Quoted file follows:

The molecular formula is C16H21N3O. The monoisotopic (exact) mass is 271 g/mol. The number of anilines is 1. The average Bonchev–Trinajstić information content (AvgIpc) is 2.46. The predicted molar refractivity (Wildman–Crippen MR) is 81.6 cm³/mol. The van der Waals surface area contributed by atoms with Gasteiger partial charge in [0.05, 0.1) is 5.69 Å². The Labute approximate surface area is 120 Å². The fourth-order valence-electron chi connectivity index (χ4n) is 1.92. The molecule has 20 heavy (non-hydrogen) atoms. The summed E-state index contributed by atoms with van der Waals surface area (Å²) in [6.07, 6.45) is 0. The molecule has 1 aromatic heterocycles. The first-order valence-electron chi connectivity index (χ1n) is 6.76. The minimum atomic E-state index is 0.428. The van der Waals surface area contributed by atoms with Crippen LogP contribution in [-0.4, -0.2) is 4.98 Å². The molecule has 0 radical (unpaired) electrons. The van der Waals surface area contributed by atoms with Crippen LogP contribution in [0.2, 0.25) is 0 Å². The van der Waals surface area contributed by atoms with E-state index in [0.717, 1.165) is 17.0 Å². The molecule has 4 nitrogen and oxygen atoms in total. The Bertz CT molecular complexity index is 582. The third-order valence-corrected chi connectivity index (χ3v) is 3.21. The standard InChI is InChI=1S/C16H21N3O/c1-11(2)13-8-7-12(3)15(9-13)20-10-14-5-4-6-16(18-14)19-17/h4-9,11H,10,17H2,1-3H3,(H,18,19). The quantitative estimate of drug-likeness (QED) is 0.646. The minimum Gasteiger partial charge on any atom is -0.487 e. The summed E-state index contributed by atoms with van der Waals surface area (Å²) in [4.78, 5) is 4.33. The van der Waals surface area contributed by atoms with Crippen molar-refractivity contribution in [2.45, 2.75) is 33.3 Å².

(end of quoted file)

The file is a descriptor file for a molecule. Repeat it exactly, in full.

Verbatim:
The molecular formula is C16H21N3O. The monoisotopic (exact) mass is 271 g/mol. The number of anilines is 1. The average Bonchev–Trinajstić information content (AvgIpc) is 2.46. The predicted molar refractivity (Wildman–Crippen MR) is 81.6 cm³/mol. The van der Waals surface area contributed by atoms with Gasteiger partial charge in [0.05, 0.1) is 5.69 Å². The Labute approximate surface area is 120 Å². The fourth-order valence-electron chi connectivity index (χ4n) is 1.92. The molecule has 20 heavy (non-hydrogen) atoms. The summed E-state index contributed by atoms with van der Waals surface area (Å²) in [6.07, 6.45) is 0. The molecule has 1 aromatic heterocycles. The first-order valence-electron chi connectivity index (χ1n) is 6.76. The minimum atomic E-state index is 0.428. The van der Waals surface area contributed by atoms with Crippen LogP contribution in [-0.4, -0.2) is 4.98 Å². The molecule has 0 radical (unpaired) electrons. The van der Waals surface area contributed by atoms with Crippen LogP contribution in [0.2, 0.25) is 0 Å². The van der Waals surface area contributed by atoms with E-state index in [0.717, 1.165) is 17.0 Å². The molecule has 4 nitrogen and oxygen atoms in total. The Bertz CT molecular complexity index is 582. The third-order valence-corrected chi connectivity index (χ3v) is 3.21. The standard InChI is InChI=1S/C16H21N3O/c1-11(2)13-8-7-12(3)15(9-13)20-10-14-5-4-6-16(18-14)19-17/h4-9,11H,10,17H2,1-3H3,(H,18,19). The quantitative estimate of drug-likeness (QED) is 0.646. The minimum Gasteiger partial charge on any atom is -0.487 e. The summed E-state index contributed by atoms with van der Waals surface area (Å²) in [4.78, 5) is 4.33. The van der Waals surface area contributed by atoms with Crippen molar-refractivity contribution in [2.45, 2.75) is 33.3 Å².